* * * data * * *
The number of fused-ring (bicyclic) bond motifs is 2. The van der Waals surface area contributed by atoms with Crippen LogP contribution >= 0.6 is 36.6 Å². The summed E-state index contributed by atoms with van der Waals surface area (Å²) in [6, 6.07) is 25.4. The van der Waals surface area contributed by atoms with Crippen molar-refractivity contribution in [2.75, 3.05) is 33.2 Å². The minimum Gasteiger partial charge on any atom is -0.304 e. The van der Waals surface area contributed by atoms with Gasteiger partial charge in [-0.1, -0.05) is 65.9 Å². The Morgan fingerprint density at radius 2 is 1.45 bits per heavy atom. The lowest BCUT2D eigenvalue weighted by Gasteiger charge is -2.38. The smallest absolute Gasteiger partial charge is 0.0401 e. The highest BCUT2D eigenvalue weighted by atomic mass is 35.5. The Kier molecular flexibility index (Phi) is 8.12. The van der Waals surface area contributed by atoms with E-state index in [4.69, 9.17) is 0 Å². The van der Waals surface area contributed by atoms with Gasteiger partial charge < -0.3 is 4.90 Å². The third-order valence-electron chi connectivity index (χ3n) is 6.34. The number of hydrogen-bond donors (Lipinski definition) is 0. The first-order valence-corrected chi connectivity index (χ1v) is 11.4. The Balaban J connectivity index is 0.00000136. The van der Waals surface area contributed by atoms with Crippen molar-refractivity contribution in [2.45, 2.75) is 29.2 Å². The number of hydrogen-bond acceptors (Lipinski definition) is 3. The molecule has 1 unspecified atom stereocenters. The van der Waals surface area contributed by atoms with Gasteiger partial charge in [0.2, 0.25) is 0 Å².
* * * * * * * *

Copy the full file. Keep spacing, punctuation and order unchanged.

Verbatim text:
The number of fused-ring (bicyclic) bond motifs is 2. The van der Waals surface area contributed by atoms with Crippen LogP contribution >= 0.6 is 36.6 Å². The summed E-state index contributed by atoms with van der Waals surface area (Å²) in [6, 6.07) is 25.4. The van der Waals surface area contributed by atoms with Crippen molar-refractivity contribution in [2.75, 3.05) is 33.2 Å². The minimum Gasteiger partial charge on any atom is -0.304 e. The van der Waals surface area contributed by atoms with Gasteiger partial charge in [-0.1, -0.05) is 65.9 Å². The Morgan fingerprint density at radius 2 is 1.45 bits per heavy atom. The lowest BCUT2D eigenvalue weighted by Gasteiger charge is -2.38. The smallest absolute Gasteiger partial charge is 0.0401 e. The highest BCUT2D eigenvalue weighted by atomic mass is 35.5. The Kier molecular flexibility index (Phi) is 8.12. The van der Waals surface area contributed by atoms with E-state index in [4.69, 9.17) is 0 Å². The van der Waals surface area contributed by atoms with Gasteiger partial charge < -0.3 is 4.90 Å². The third-order valence-electron chi connectivity index (χ3n) is 6.34. The number of hydrogen-bond donors (Lipinski definition) is 0. The first-order valence-corrected chi connectivity index (χ1v) is 11.4. The Balaban J connectivity index is 0.00000136. The van der Waals surface area contributed by atoms with Crippen molar-refractivity contribution in [2.45, 2.75) is 29.2 Å². The number of hydrogen-bond acceptors (Lipinski definition) is 3. The molecule has 1 unspecified atom stereocenters. The van der Waals surface area contributed by atoms with Gasteiger partial charge in [0.2, 0.25) is 0 Å².